In my lifetime, I have preached for a couple of different congregations that seemed to have a one tumbler concept. Both of them had had their share of trouble before I moved there. In one, they believed initially that once people heard about them hiring a young, conservative preacher, they would just flock in the doors and want to become members of that church (oh that I had that kind of power). The other was looking for a “messiah” of sorts. Someone who would come in, preach the right series of sermons, and all of their troubles would vanish away (again, oh that I had that series of sermons).

The problem in both places was that some brethren failed to understand the “combination concept.” Great churches — strong churches — are never built by a single ingredient. Too many elderships, search committees, and congregations are looking for just the right “pied piper” to sweep into their church and suddenly make them grow like the church in Jerusalem. They continually search in vain because they do not pay attention to the rest of the tumblers in the combination.

What we need to realize is that great and strong churches are built by a combination of godly elders, working deacons, faithful preachers, serving saints, and so on. It is a combination of things that makes a church. When all of the tumblers fall into place the doors of opportunity will swing open easily where they appeared locked and difficult before. Jesus created the church to function in this manner (1 Corinthians 12:24), so that every member could supply that which is needed to strengthen the body (Ephesians 4:16).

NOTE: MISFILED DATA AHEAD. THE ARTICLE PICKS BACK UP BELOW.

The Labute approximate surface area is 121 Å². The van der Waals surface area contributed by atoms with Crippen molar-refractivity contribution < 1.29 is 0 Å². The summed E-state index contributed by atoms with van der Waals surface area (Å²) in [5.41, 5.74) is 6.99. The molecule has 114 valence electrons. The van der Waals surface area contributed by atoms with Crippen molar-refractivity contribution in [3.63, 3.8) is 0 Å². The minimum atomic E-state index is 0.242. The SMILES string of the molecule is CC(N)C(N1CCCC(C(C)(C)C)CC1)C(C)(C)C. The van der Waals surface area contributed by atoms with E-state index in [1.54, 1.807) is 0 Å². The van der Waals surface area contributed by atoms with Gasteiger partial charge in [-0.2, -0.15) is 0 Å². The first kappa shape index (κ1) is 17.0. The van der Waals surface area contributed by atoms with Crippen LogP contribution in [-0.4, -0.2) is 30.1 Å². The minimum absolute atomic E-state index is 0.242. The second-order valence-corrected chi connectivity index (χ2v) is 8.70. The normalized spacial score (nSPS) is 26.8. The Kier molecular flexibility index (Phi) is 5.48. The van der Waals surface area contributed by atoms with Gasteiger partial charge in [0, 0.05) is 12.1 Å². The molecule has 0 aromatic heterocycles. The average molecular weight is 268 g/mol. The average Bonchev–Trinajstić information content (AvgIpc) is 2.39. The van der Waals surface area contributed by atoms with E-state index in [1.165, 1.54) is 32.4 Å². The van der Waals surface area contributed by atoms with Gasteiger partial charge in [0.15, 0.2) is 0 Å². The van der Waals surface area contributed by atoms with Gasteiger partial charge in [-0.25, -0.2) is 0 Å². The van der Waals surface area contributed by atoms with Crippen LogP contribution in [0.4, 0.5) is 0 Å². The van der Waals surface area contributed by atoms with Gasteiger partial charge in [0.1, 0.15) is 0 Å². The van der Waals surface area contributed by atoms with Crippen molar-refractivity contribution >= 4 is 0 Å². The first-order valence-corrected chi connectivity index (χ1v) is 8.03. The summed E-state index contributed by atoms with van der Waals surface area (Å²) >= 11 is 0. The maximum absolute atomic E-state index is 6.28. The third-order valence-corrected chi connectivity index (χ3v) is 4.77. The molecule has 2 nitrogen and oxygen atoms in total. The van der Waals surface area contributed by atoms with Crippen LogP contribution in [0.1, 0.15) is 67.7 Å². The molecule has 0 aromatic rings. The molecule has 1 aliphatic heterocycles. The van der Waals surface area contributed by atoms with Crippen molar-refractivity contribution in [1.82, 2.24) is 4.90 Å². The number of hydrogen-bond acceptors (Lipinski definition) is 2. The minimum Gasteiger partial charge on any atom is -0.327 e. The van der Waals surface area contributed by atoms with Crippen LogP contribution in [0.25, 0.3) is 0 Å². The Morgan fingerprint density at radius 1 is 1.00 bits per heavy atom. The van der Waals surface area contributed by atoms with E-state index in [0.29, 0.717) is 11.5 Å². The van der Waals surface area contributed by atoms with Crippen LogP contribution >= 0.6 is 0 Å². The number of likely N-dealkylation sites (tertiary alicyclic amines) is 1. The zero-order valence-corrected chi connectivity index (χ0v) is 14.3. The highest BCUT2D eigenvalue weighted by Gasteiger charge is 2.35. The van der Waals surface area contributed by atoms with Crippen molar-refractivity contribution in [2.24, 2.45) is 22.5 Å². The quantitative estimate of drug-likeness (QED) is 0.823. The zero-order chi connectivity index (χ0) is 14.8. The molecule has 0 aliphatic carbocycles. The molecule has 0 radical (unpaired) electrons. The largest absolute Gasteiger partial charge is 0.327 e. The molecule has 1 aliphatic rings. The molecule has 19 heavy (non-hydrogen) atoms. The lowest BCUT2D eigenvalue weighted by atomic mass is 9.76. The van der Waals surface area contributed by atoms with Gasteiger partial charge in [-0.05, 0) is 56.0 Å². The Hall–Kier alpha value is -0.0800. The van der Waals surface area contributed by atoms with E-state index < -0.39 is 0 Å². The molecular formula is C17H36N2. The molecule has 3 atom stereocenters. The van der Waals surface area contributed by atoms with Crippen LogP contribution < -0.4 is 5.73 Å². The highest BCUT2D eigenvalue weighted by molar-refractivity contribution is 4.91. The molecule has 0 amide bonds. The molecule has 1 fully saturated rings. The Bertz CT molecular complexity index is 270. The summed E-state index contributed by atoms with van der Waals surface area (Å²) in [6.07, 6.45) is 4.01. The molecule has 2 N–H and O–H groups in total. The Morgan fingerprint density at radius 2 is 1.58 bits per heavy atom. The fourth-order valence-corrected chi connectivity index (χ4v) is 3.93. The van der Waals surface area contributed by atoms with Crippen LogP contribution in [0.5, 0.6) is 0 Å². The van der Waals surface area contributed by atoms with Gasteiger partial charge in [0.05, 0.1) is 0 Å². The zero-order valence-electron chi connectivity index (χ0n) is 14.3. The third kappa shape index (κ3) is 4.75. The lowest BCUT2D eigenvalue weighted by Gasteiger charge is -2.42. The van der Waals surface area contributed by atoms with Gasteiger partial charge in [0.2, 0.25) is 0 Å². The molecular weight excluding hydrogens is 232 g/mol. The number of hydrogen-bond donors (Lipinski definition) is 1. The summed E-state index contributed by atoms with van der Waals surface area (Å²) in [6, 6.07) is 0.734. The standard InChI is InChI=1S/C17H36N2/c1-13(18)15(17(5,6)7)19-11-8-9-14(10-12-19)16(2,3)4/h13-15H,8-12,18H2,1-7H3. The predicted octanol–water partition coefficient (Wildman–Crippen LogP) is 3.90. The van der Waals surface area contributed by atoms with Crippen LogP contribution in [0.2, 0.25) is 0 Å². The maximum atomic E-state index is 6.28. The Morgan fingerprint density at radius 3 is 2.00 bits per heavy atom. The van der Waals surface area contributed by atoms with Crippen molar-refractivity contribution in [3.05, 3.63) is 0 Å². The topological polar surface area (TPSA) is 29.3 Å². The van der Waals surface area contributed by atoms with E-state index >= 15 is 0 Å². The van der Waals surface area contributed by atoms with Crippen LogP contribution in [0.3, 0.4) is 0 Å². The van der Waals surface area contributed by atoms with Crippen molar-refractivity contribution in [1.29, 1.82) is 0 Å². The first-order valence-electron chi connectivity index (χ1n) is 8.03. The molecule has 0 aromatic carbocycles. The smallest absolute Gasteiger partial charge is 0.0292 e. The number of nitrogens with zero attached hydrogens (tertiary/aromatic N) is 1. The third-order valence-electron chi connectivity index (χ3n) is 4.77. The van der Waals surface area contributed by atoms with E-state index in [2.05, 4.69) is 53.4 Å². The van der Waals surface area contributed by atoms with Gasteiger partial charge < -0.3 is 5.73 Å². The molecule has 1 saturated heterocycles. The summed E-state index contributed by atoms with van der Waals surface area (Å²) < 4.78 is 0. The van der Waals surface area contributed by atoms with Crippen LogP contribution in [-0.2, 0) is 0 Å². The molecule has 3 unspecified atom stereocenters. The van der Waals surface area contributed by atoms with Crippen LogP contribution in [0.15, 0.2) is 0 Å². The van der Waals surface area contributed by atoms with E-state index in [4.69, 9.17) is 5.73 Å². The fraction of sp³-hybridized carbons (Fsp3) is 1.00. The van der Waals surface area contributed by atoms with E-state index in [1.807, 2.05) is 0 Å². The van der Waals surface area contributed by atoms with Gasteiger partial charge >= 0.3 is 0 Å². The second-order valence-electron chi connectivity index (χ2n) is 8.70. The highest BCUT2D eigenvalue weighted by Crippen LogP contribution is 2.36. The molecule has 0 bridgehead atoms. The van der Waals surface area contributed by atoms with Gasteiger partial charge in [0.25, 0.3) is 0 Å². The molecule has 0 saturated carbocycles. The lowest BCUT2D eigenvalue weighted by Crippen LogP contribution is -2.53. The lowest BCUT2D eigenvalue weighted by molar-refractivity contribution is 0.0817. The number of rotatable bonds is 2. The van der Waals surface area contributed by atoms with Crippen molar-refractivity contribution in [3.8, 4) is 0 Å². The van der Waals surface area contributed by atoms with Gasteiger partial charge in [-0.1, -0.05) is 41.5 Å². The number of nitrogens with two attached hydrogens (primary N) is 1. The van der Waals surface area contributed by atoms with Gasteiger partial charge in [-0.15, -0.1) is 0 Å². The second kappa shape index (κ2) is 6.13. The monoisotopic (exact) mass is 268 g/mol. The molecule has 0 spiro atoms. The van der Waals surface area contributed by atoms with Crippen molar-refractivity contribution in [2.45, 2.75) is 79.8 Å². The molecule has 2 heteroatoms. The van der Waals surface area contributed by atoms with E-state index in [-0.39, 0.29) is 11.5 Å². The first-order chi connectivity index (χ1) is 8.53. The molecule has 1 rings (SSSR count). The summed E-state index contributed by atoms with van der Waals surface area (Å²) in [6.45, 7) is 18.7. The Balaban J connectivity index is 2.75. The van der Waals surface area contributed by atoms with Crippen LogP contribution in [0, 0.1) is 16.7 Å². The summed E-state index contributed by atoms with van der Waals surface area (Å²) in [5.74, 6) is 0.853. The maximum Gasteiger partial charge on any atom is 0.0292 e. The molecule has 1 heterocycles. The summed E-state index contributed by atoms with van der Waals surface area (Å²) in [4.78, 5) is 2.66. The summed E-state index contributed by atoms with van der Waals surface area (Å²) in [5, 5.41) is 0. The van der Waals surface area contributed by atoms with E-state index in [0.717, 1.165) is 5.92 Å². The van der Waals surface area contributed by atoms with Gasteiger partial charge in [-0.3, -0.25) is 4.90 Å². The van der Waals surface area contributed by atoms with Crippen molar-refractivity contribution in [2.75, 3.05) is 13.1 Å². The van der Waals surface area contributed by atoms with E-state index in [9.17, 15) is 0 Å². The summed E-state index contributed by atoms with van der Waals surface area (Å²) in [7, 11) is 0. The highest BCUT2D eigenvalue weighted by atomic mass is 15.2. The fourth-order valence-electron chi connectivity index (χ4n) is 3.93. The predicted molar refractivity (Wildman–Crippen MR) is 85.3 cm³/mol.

Do faithful preachers help churches grow? You bet! But, take heed to the rest of the tumblers, and the doors of opportunity will swing wide!

Tuesday, April 7, 2009


I have been blessed to enjoy the friendship and tutelage of four great mentors.  Three of them have already gone home to be with the Lord, but their influence remains with me everyday. And, there is hardly a day I do not think about them at least once.

The four men you see pictured are four of the finest preachers of the gospel I have ever known.  From each of them I learned vital lessons that have brought me to where I am now as a preacher of the Gospel.

  1. From Wendell Winkler I learned to always be prepared.  "Never step into the pulpit without something to say," he used to tell us "preacher boys."  His skill in crafting and delivering a sermon was often nothing short of amazing.  From him I learned to be a preacher.
  2. From Franklin Camp I learned the value of scholarship.  I might should add that degrees do not make for scholarship.  Not that there is anything wrong with having degrees.  Marshall Keeble said that every man should have 98.6 of them.  But Frankin was the consummate student.  He did not hold Master's and Doctoral degrees from our universities, but if it lay between the jackets of his Bible, there was nothing a professor in any of our schools could tell him he wasn't already familiar with.  He was also not afraid to buck the traditional understanding of a passage or topic, if it was what he truly believed the Bible teaches.  Interestingly enough his views were often what some today would call traditional, because that was what he truly believed the Bible teaches.  From him I learned to be a student.